Closed-Loop– and Decision-Assist–Guided Fluid Therapy of Human Hemorrhage

Gabriel Hundeshagen, George Kramer, Nicole Ribeiro Marques, Michael G. Salter, Aristides Koutrouvelis, Husong Li, Daneshvari R. Solanki, Alexander Indrikovs, Roger Seeton, Sheryl N. Henkel, Michael Kinsky

Research output: Contribution to journalArticle

3 Citations (Scopus)

Abstract

OBJECTIVES:: We sought to evaluate the efficacy, efficiency, and physiologic consequences of automated, endpoint-directed resuscitation systems and compare them to formula-based bolus resuscitation. DESIGN:: Experimental human hemorrhage and resuscitation. SETTING:: Clinical Research Laboratory. SUBJECTS:: Healthy volunteers. INTERVENTIONS:: Subjects (n = 7) were subjected to hemorrhage and underwent a randomized fluid resuscitation scheme on separate visits 1) formula-based bolus resuscitation; 2) semiautonomous (decision assist) fluid administration; and 3) fully autonomous (closed loop) resuscitation. Hemodynamic variables, volume shifts, fluid balance, and cardiac function were monitored during hemorrhage and resuscitation. Treatment modalities were compared based on resuscitation efficacy and efficiency. MEASUREMENTS AND MAIN RESULTS:: All approaches achieved target blood pressure by 60 minutes. Following hemorrhage, the total amount of infused fluid (bolus resuscitation: 30 mL/kg, decision assist: 5.6 ± 3 mL/kg, closed loop: 4.2 ± 2 mL/kg; p < 0.001), plasma volume, extravascular volume (bolus resuscitation: 17 ± 4 mL/kg, decision assist: 3 ± 1 mL/kg, closed loop: –0.3 ± 0.3 mL/kg; p < 0.001), body weight, and urinary output remained stable under decision assist and closed loop and were significantly increased under bolus resuscitation. Mean arterial pressure initially decreased further under bolus resuscitation (–10 mm Hg; p < 0.001) and was lower under bolus resuscitation than closed loop at 20 minutes (bolus resuscitation: 57 ± 2 mm Hg, closed loop: 69 ± 4 mm Hg; p = 0.036). Colloid osmotic pressure (bolus resuscitation: 19.3 ± 2 mm Hg, decision assist, closed loop: 24 ± 0.4 mm Hg; p < 0.05) and hemoglobin concentration were significantly decreased after bolus fluid administration. CONCLUSIONS:: We define efficacy of decision-assist and closed-loop resuscitation in human hemorrhage. In comparison with formula-based bolus resuscitation, both semiautonomous and autonomous approaches were more efficient in goal-directed resuscitation of hemorrhage. They provide favorable conditions for the avoidance of over-resuscitation and its adverse clinical sequelae. Decision-assist and closed-loop resuscitation algorithms are promising technological solutions for constrained environments and areas of limited resources.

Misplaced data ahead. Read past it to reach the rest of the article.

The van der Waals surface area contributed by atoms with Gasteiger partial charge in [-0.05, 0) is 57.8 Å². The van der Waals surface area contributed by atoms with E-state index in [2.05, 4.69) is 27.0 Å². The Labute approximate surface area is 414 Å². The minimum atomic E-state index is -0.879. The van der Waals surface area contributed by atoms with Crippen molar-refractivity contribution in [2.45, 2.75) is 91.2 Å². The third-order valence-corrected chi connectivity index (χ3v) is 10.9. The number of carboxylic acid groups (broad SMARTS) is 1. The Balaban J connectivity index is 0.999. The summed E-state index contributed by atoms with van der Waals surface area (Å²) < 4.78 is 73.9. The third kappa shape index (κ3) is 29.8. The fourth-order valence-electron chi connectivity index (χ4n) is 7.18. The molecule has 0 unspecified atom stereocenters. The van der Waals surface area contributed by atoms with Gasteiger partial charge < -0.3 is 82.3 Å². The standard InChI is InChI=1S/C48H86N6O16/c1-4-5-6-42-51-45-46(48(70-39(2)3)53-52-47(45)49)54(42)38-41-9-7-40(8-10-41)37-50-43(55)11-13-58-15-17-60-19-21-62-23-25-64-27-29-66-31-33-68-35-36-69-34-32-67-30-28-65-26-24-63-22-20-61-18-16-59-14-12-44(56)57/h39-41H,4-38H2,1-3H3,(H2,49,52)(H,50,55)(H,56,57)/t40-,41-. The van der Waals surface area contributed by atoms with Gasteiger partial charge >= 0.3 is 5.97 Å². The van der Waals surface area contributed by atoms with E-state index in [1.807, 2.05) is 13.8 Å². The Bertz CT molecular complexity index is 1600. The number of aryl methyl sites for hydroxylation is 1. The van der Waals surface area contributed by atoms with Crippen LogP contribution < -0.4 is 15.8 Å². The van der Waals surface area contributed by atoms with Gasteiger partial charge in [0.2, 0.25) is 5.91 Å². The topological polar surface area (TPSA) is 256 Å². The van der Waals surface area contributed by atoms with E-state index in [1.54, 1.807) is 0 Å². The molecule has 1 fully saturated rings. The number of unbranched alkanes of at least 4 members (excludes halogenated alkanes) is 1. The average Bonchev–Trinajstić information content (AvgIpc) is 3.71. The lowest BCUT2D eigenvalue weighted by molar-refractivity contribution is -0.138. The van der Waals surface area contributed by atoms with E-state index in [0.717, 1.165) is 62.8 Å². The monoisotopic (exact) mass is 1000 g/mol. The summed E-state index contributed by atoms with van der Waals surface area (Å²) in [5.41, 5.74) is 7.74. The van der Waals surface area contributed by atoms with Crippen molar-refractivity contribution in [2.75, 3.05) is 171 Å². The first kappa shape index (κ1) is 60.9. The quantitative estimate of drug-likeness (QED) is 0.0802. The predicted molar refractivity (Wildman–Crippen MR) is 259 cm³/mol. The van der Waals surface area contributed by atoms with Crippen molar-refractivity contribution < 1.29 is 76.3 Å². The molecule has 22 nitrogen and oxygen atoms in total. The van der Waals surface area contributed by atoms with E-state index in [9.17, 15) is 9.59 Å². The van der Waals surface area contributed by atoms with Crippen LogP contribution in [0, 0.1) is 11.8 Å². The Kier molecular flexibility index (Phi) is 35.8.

Original languageEnglish (US)
JournalCritical Care Medicine
DOIs
StateAccepted/In press - Jul 4 2017

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Fluid Therapy
Resuscitation
Hemorrhage
Water-Electrolyte Balance
Plasma Volume

ASJC Scopus subject areas

  • Critical Care and Intensive Care Medicine

Cite this

Closed-Loop– and Decision-Assist–Guided Fluid Therapy of Human Hemorrhage. / Hundeshagen, Gabriel; Kramer, George; Ribeiro Marques, Nicole; Salter, Michael G.; Koutrouvelis, Aristides; Li, Husong; Solanki, Daneshvari R.; Indrikovs, Alexander; Seeton, Roger; Henkel, Sheryl N.; Kinsky, Michael.

In: Critical Care Medicine, 04.07.2017.

Research output: Contribution to journalArticle

Hundeshagen, Gabriel ; Kramer, George ; Ribeiro Marques, Nicole ; Salter, Michael G. ; Koutrouvelis, Aristides ; Li, Husong ; Solanki, Daneshvari R. ; Indrikovs, Alexander ; Seeton, Roger ; Henkel, Sheryl N. ; Kinsky, Michael. / Closed-Loop– and Decision-Assist–Guided Fluid Therapy of Human Hemorrhage. In: Critical Care Medicine. 2017.